5. #15
    Elite Member Tx Jim's Avatar
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    Default Re: John Deere 24t - any difference in years/models?

    I'm not very knowledgeable on twine balers as I've mainly repaired/operated wire balers. The needle must be adjusted close enough to the twine disc for twine to get caught in the disc. Be sure that the needle frame has minimal movement side to side in it's pivot areas.

  6. #16
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    Default Re: John Deere 24t - any difference in years/models?

    Good news - it turns out that the twine was threaded improperly. I guess that the needles have two "eyes". On the left one (that worked) it was threaded the eye closest to the end. On the right one, it was threaded through the eye furthest from the end. I threaded it correctly and cleaned everything out, spread out some hay, and promptly baled three bales. They bales were tight, especially considering that was the 10t or 12th time most of that hay had been through the baler. Strings were good, knots were strong. So I've gone out and mowed a couple acres to see how it will do in real life. This is the second cutting for this area, so most of it is going to be pretty light, but maybe it will give me a good indication of how the unit is going to do.

    Thanks again for the help. Take care.

  7. #17
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    Default Re: John Deere 24t - any difference in years/models?

    Even better news - I got around to raking and baling the little bit I cut the other day and tried out the balers. Most of the hay was very light, but I cut a small section that had not been cut earlier this year, so it was pretty heavy. I put out 42 bales and didn't have any problems (whew). Some of the bales were a little on the heavy side, which kind of surprised me since the hay was so thin, but I was about 75% done before I bothered to check. Anyway, the baler ran very well and my tractor (DK 45) seemed to handle it fine, although I will say that when I was in the heavy hay I could tell when I was finishing off a bale.

    I'm probably going to start cutting the rest of the 2nd cutting of hay within the next week or two and try to bale another 200 bales or so. I'm looking forward to seeing how it works in the future.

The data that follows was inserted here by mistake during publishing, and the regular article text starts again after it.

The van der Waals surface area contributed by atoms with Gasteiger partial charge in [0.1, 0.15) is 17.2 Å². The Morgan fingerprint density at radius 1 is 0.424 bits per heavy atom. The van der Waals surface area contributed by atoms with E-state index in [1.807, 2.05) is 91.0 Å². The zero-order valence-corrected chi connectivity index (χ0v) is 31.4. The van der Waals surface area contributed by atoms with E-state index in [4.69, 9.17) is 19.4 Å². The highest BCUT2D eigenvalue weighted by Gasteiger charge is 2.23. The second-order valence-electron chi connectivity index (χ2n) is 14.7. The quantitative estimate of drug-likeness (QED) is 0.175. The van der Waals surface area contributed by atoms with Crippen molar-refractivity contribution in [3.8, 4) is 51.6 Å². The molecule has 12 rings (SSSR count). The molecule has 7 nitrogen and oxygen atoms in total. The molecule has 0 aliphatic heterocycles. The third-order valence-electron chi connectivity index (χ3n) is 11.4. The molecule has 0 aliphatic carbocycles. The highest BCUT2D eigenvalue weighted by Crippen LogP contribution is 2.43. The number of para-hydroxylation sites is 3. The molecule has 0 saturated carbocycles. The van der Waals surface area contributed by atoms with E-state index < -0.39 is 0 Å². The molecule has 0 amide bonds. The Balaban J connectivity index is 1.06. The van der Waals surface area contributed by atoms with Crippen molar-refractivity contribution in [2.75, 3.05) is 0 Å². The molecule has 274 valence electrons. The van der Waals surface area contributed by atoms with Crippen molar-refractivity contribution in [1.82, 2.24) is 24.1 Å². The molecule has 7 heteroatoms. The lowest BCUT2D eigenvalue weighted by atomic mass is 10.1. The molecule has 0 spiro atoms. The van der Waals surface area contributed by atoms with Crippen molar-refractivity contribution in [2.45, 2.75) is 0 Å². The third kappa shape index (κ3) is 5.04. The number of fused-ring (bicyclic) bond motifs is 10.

Good luck and take care.

  8. #18
    Gold Member Kioti Tom's Avatar
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    Default Re: John Deere 24t - any difference in years/models?

    Shawn Larrabee of<bestbalerparts.com> has a number of baler DVD's and videos. He has one on timing of the 24t
    and others and also inspection areas to look for.
    They may help...

    Tom
    Kioti 2012 DS4510 with FEL
    Ford 1948 8N
    Ford 1953 Jubilee
    Power King 1614
    Various 3 pt. equipment
    Sold: Ford 1946 2N, Kioti 2011 DS3510

  9. #19
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    Default Re: John Deere 24t - any difference in years/models?

    6 of 1 half dozen of the other, the force of the plunger head stroke is what breaks the needles and knotters if they are up when they shouldn't be.

    Quote Originally Posted by Tx Jim View Post
    Barry
    You're missing my point as there's not MANY or ANY way PH contacts needles!!!!!!! The needles travel up through 2 slots built into plungerhead and if the needles get bent from anything,anything at all it's not from the PH contacting,touching the needles but rather the hay the PH is pushing on a compression stroke. Think about what I'm stating.
    Jim

  10. #20
    Elite Member Tx Jim's Avatar
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    Default Re: John Deere 24t - any difference in years/models?

    slowzuki
    There are rare exceptions but without hay or other obstruction in the bale case the needle to plunger head timing can be wrong but the needles will not get bent or broken when cycled. As I previously stated needles travel up through slots built into the PH!!